Thanks to Digicel and Voila Comcel, obtaining a cell phone is the least of your worries when traveling to Haiti. Almost immediately after arriving at the Toussaint Louverture International Airport in Port au Prince, one spots red and neon green beach umbrellas, under which man holding a string of calling cards and other mobile phone related products. Need a cell phone? No problem.
Sonia Pierre, Dominican human rights activist of Haitian descent, has died of heart failure at the age of 48. She was a passionate advocate for Haitians and Dominicans of Haitian descent living in the Dominican Republic – many of whom are stateless, not being recognized by the Dominican Republic or Haiti. She will be missed. The organization which she founded, El Movimiento de Mujeres Dominico-Haitiana or MUDHA, continues her work. An article on her passing follows below.
While the World Bank has a mixed record in Haiti, it and the Inter-American Development Bank (IDB) remain two of the most important multilateral funders of its post earthquake reconstruction. Yesterday, the World Bank announced $255 million in grants for Haiti which will be focused on strengthening education, agriculture, and disaster risk management – all of which are critical for Haiti’s long term development. The World Bank press release follows. More information about its activities in Haiti are available on the World Bank website.
While fragile politically, Haiti is much safer than media coverage suggests. Any violent crime mainly takes place in Port au Prince. Even there, homicide rates are decreasing (now at 3 per 100,000 people in three selected areas) vs. 52 per 100,000 people in Jamaica, generally viewed as a favorable tourism destination. Even Costa Rica has a higher rate than Haiti at 11 homicides per 100,000 people. Below is an article by Trenton Daniel on the decreasing homicide rate in Haiti's largest city. To court investment and tourism, Haiti needs to rebrand itself as historically, culturally, and artisticly rich as well as safe.
Below is a New York Times article, a reminiscence really, by Madison Smartt Bell on a simple house he once owned in rural Haiti. He recalls that one can do nothing alone in Haiti, which can make it very difficult and very special at the same time. His description of the lakou and the importance of community will resonate with anyone who has lived in rural Haiti before.
The Grand Rue Sculptors will hold the second Ghetto Biennale Art Festival from the end of November through early December. Film-makers, academics, photographers, musicians, architects, and writers will converge on Grand Rue to make and display Vodoun infused art with themes of survival, resistance, and redemption. If you cannot attend, check out the individual artists and their work online. Details and a draft schedule below.
Below is a guest blog from Nina Persi, an art student who visited Haiti to document the lives of orphans living in Saint Joseph facilities in/around Port au Prince and Jacmel. Having returned to Pennsylvania, she is using her photos to raise awareness about vulnerable children in Haiti (of which there are many) and to raise funds for the Saint Joseph Family, an organization doing exceptional work caring for them. More information on her trip, the Saint Joseph Family, and how you can get involved follows.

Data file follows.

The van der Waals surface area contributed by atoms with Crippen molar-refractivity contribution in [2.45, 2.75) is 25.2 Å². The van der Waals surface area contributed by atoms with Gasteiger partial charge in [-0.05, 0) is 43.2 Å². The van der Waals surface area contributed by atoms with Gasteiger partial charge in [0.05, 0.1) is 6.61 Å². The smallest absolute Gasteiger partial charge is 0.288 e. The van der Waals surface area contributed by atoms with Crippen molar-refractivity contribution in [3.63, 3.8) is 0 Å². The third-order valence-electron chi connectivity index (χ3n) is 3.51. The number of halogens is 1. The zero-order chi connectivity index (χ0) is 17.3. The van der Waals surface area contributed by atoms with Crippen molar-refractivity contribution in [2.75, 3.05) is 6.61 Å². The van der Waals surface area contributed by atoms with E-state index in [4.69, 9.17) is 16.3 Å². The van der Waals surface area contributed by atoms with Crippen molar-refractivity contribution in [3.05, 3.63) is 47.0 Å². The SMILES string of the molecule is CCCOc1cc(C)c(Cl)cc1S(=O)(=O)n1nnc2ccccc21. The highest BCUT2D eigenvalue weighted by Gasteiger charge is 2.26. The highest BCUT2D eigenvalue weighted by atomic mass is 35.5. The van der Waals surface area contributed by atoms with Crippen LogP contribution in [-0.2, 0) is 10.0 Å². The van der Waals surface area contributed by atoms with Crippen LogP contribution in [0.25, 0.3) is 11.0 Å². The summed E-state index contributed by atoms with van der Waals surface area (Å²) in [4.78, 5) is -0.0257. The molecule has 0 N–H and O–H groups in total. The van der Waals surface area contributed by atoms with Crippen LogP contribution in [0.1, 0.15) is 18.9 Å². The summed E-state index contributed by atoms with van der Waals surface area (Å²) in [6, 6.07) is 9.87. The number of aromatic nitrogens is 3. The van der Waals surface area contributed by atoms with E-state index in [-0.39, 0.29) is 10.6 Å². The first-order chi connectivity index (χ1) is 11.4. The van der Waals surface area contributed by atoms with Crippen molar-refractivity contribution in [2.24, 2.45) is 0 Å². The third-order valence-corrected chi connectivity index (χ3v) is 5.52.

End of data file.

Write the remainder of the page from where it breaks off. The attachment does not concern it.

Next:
According to Webster’s on-line dictionary, the definition of poor is: 1. Destitute of property; wanting material riches or goods; needy; indigent. Haiti has come to be known as the poorest country in the western hemisphere, which is technically true if you base the statement according to dollars and cents. Many of the local Haitians I’ve come across say “yes we are poor” while smiling. My question is why the smile? Which leads me to ask what exactly does it mean to be poor?
The World Health Organization (WHO) and the Haitian and Canadian governments launched a maternal and child health initiative today, a continuation and expansion of two existing programs. Even prior to the earthquake, Haiti was a difficult place to be a mother or a young child. Through this initiative, mothers and children under five receive basic care without cost. The intent is to progressively scale up this initiative to 90 health care facilities throughout the country. The full press release follows.
The International Crisis Group has released a report on the importance of police reforms for security in Haiti, meaning freedom from intimidation and abuse, conflict and violence, and crime and impunity. The release comes during a time in which Brazil and other partner nations are increasingly contemplating a gradual drawdown of MINUSTAH staffing. This provides the Haitian government and its partners a window of opportunity to continue reforms that will make the Haitian National Police more effective and accountable. The full report is attached and a summary is copied below.